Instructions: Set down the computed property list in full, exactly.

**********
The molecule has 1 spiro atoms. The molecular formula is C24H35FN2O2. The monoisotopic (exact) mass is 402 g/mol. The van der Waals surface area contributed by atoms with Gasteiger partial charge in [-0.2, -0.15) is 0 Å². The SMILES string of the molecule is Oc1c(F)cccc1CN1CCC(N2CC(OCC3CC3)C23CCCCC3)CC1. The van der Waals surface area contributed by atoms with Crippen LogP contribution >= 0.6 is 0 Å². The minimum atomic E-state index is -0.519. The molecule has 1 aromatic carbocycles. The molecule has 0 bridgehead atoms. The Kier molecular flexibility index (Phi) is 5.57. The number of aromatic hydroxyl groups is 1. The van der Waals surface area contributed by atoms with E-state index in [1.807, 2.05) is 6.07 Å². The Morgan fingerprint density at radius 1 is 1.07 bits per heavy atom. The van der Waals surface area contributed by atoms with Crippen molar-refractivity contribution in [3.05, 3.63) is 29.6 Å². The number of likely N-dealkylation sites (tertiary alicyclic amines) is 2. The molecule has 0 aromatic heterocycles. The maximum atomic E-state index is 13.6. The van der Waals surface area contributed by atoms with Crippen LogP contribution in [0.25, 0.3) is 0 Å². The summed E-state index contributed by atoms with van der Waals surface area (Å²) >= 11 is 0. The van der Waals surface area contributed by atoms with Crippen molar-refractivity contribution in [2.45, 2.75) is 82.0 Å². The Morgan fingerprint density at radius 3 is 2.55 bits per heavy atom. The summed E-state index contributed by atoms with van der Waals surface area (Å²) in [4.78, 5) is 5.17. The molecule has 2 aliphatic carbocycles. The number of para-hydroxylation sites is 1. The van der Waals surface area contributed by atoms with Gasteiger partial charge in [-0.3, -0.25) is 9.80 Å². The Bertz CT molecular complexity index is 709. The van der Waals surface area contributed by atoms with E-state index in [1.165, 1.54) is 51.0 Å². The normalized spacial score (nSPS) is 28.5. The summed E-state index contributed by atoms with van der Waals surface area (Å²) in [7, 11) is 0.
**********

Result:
The molecule has 1 spiro atoms. The molecular formula is C24H35FN2O2. The monoisotopic (exact) mass is 402 g/mol. The van der Waals surface area contributed by atoms with Gasteiger partial charge in [-0.2, -0.15) is 0 Å². The SMILES string of the molecule is Oc1c(F)cccc1CN1CCC(N2CC(OCC3CC3)C23CCCCC3)CC1. The van der Waals surface area contributed by atoms with Crippen LogP contribution >= 0.6 is 0 Å². The minimum atomic E-state index is -0.519. The molecule has 1 aromatic carbocycles. The molecule has 0 bridgehead atoms. The Kier molecular flexibility index (Phi) is 5.57. The number of aromatic hydroxyl groups is 1. The van der Waals surface area contributed by atoms with E-state index in [1.807, 2.05) is 6.07 Å². The Morgan fingerprint density at radius 1 is 1.07 bits per heavy atom. The van der Waals surface area contributed by atoms with Crippen molar-refractivity contribution in [3.05, 3.63) is 29.6 Å². The number of likely N-dealkylation sites (tertiary alicyclic amines) is 2. The molecule has 0 aromatic heterocycles. The maximum atomic E-state index is 13.6. The van der Waals surface area contributed by atoms with Crippen LogP contribution in [0.25, 0.3) is 0 Å². The summed E-state index contributed by atoms with van der Waals surface area (Å²) >= 11 is 0. The van der Waals surface area contributed by atoms with Crippen molar-refractivity contribution in [2.45, 2.75) is 82.0 Å². The Morgan fingerprint density at radius 3 is 2.55 bits per heavy atom. The summed E-state index contributed by atoms with van der Waals surface area (Å²) in [4.78, 5) is 5.17. The molecule has 2 aliphatic carbocycles. The number of para-hydroxylation sites is 1. The van der Waals surface area contributed by atoms with Gasteiger partial charge in [-0.3, -0.25) is 9.80 Å². The Bertz CT molecular complexity index is 709. The van der Waals surface area contributed by atoms with E-state index in [1.165, 1.54) is 51.0 Å². The normalized spacial score (nSPS) is 28.5. The summed E-state index contributed by atoms with van der Waals surface area (Å²) in [7, 11) is 0.